Gwen Filosa writes in Yahoo! News:
In November, Key West voters changed how the island will deal with the cruise ship industry.
They capped the number of passengers that can disembark each day to 1,500, limited mooring to ships with a capacity of 1,300, and gave docking priorities to cruise lines with the best health and environmental records.
But state lawmakers this year could cancel out those election results. The 2021 legislative session starts Tuesday, and the cruise ship issue is in the Capitol.
Filed by state Sen. Jim Boyd, R-Bradenton, a so-called preemption bill would retroactively bar local governments from regulating seaport business, including restricting a vessel’s type or size. A companion bill was filed in the House by Rep. Spencer Roach, R-North Fort Myers, and Rep. Tyler I. Sirois, R-Merritt Island.
Opponents to the bills, including the Key West City Commission, say the legislation goes against “home rule,” and cancels what local voters already decided at the polls.
The City Commission last month unanimously passed a resolution urging the Legislature to support home rule, saying the bills would “deny the will of local voters at the expense of the environment.”
The Florida Legislature’s efforts to limit home rule conflicts with the rights and ability of local government and local voters to protect and improve their own community and the environment,” the resolution states.
Tue, March 2, 2021,
My analysis: This one is an open-and-closed case. Vote 100% with the anti-COVID harbor and ecology damaging monsters of the high seas: the cruise ships. Vote for the voters of Key West
“Although cruise ships bring 50 percent of all tourists to Key West, they bring only 6 percent of tourist spending,” according to Arlo Haskell, a committee organizer, at a 16 February Senate Committee on Transportation hearing.
“Big ships don’t bring big money to Key West but they do bring big problems.”
The following information is supplied by Arlo Haskell and the Committee for Safer, Cleaner Ships:
Key West has gone almost a full year without cruise ships, which were halted worldwide by the CDC No Sail Order on March 15, 2020. As we approach the one-year anniversary, the Safer, Cleaner Ships research team has been studying the local economic indicators to better understand how our economy is faring without cruise ships. Here’s what we’ve found:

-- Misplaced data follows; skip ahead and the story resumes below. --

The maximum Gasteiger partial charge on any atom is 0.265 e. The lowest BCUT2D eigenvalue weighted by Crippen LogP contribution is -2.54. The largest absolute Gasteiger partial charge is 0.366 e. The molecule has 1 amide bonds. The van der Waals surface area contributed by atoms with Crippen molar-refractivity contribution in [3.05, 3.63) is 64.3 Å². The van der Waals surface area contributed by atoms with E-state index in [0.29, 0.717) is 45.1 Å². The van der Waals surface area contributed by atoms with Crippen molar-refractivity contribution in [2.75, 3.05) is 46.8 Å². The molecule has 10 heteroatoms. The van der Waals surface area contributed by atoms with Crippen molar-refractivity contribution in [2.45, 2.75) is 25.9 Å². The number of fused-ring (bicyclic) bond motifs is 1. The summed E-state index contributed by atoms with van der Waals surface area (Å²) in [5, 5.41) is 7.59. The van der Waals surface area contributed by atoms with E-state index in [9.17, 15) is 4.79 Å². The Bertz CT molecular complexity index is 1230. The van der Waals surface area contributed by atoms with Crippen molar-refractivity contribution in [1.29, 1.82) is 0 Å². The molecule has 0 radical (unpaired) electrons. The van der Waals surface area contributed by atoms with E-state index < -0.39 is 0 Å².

HOTEL & LODGING
Total hotel bed taxes for September–December 2020 exceed the same period for 2019 throughout the Florida Keys. (Source: Smith Travel Research Monthly District & Tier Overview Report)
For all of 2020, Florida Keys and Key West have the highest hotel occupancy rates and room rates in the state. (Source: Smith Travel Research Monthly District & Tier Overview Report)
Total sales tax revenue for September–November 2020 exceed the same period for 2019 throughout the Florida Keys (Source: Florida Sales Tax Return Data, Monroe County)
Total sales tax and parking revenues for September–December 2020 exceed the same period for 2019 in the City of Key West. (Source: City of Key West Finance Department.)
As of December 2020, there are 47,709 jobs in the Florida Keys — more jobs than at any time in the past 30 years. (Source: US Bureau of Labor Statistics)
Jobs are at a 30-year high in Key West as well, with 16,542 jobs (Source: US Bureau of Labor Statistics)
Unemployment rate in the Florida Keys (Monroe County) is 3.8%, compared to a statewide average unemployment rate of 6.1% (Source: US Bureau of Labor Statistics).
Monroe County has the 3rd-lowest unemployment rate in the state of Florida (Florida Department of Economic Opportunity).
BUSINESS AT THE PORT OF KEY WEST
For June–December 2020, many businesses at the Historic Key West Bight, part of the Port of Key West, had monthly sales higher than 2019, including bars and restaurants and watersports and dive companies. (Source: City of Key West Finance Department)
City of Key West Finance Director Mark Finigan reports: “Major Key West Bight tenants and the attractions based commercial tenants are doing as well as pre pandemic numbers (or better in certain cases).” (Source: Finance Director memo to City Commission)
For October 2020–January 2021, fuel sales at Key West Bight are 8% higher than the same period last year. For the month of January, fuel sales are up 25%, transient dockage is up 4%, and dinghy dockage is up 14%. Ports Director Doug Bradshaw reports: “Marina is full and we are predicting that it will stay that way towards April.” (Source: January Monthly Report for Key West Historic Seaport)
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